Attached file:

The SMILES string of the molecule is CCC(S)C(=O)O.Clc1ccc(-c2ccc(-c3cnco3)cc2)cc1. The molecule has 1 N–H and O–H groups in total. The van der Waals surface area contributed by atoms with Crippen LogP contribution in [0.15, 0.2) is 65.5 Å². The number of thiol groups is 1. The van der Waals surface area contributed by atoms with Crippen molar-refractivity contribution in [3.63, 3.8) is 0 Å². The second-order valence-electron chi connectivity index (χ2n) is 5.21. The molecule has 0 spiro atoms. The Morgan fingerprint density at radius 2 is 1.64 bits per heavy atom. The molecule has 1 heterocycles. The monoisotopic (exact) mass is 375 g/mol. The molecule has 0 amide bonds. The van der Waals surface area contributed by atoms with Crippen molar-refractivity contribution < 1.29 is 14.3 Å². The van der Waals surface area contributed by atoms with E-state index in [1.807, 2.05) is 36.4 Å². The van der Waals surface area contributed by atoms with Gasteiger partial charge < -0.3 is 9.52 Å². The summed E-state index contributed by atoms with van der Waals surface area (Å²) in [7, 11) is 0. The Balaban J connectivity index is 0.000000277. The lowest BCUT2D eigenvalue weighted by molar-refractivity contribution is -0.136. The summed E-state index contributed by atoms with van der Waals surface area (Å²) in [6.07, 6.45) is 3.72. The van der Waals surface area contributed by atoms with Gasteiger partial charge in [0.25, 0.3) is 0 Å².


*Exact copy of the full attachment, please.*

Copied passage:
The SMILES string of the molecule is CCC(S)C(=O)O.Clc1ccc(-c2ccc(-c3cnco3)cc2)cc1. The molecule has 1 N–H and O–H groups in total. The van der Waals surface area contributed by atoms with Crippen LogP contribution in [0.15, 0.2) is 65.5 Å². The number of thiol groups is 1. The van der Waals surface area contributed by atoms with Crippen molar-refractivity contribution in [3.63, 3.8) is 0 Å². The second-order valence-electron chi connectivity index (χ2n) is 5.21. The molecule has 0 spiro atoms. The Morgan fingerprint density at radius 2 is 1.64 bits per heavy atom. The molecule has 1 heterocycles. The monoisotopic (exact) mass is 375 g/mol. The molecule has 0 amide bonds. The van der Waals surface area contributed by atoms with Crippen molar-refractivity contribution < 1.29 is 14.3 Å². The van der Waals surface area contributed by atoms with E-state index in [1.807, 2.05) is 36.4 Å². The van der Waals surface area contributed by atoms with Gasteiger partial charge < -0.3 is 9.52 Å². The summed E-state index contributed by atoms with van der Waals surface area (Å²) in [7, 11) is 0. The Balaban J connectivity index is 0.000000277. The lowest BCUT2D eigenvalue weighted by molar-refractivity contribution is -0.136. The summed E-state index contributed by atoms with van der Waals surface area (Å²) in [6.07, 6.45) is 3.72. The van der Waals surface area contributed by atoms with Gasteiger partial charge in [0.25, 0.3) is 0 Å².